I don’t love running.
In high school I hated it. Running was for when you were late to basketball practice or when you missed a free throw. Running for running’s sake seemed crazy.
Over time I’m starting to see the benefits and I’m hoping that one day that love will kick in like it does for main character Jessica in The Running Dream. You can tell that Van Draanen has run competitively and she does a good job of describing the sport without bogging the narrative down in too many details.
Jessica is a compelling character. Of course we’ll root for her, she’s fighting to regain the ability to walk – and maybe run. We’re not going to dislike that. We know that she’s going to grow as a character and learn more about herself; the book would flop if that didn’t happen. What I enjoyed were the character interactions. Each person involved in Jessica’s life has a distinct personality that seems like someone from real life. Like other authors have said before, a good story will explore and challenge what we know about the human experience and The Running Dream succeeds.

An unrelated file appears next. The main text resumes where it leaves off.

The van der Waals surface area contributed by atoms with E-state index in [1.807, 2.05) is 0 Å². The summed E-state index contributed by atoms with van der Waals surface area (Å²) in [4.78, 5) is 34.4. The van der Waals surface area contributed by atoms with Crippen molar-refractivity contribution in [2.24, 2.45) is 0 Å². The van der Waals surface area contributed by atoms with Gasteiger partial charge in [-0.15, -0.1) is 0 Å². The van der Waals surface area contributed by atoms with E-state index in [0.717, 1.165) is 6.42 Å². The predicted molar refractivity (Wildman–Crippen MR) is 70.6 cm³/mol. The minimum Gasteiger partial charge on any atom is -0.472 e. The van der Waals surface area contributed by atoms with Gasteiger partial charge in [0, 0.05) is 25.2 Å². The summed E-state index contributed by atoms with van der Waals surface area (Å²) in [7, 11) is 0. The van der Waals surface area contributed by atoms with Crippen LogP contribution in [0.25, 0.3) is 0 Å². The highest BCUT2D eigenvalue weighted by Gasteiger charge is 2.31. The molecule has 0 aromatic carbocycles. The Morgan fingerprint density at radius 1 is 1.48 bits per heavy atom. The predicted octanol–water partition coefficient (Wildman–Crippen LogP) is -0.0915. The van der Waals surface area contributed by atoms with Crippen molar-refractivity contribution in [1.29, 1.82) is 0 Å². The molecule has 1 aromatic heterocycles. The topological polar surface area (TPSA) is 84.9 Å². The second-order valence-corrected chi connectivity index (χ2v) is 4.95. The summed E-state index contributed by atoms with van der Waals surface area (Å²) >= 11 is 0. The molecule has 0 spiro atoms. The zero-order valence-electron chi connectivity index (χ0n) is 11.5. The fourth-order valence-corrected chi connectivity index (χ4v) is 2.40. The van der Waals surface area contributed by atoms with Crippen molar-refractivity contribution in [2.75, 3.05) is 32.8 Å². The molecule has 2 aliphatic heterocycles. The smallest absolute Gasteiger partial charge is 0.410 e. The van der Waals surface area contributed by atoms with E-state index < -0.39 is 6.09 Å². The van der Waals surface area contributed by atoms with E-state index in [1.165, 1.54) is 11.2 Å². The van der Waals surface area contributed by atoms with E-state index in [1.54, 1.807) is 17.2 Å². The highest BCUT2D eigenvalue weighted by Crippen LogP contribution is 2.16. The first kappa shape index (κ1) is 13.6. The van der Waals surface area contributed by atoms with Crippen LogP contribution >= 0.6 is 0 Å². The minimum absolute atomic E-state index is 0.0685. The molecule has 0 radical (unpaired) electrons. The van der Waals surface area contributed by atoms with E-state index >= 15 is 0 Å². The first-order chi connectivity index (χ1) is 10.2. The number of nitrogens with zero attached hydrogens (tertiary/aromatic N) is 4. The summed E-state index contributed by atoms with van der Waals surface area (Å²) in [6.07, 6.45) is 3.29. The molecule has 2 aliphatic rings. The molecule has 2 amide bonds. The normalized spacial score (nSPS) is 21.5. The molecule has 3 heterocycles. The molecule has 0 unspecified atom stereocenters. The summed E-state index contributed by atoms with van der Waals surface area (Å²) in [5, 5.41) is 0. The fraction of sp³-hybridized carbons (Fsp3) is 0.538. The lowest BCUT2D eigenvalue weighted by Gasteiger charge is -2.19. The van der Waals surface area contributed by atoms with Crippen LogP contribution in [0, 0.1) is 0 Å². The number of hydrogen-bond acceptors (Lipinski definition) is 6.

One of the key themes, the wide valley between good intentions and concrete actions, grabs the reader throughout without being preachy and leaves much for discussion. If you would like to learn more about one of Van Draanen’s personal causes, check out ExerciseTheRightToRead.org.
This is a great story that will stick with me. It was an enjoyable page-turner that didn’t need to rely on dystopian governments, aliens, or explosions to keep me reading.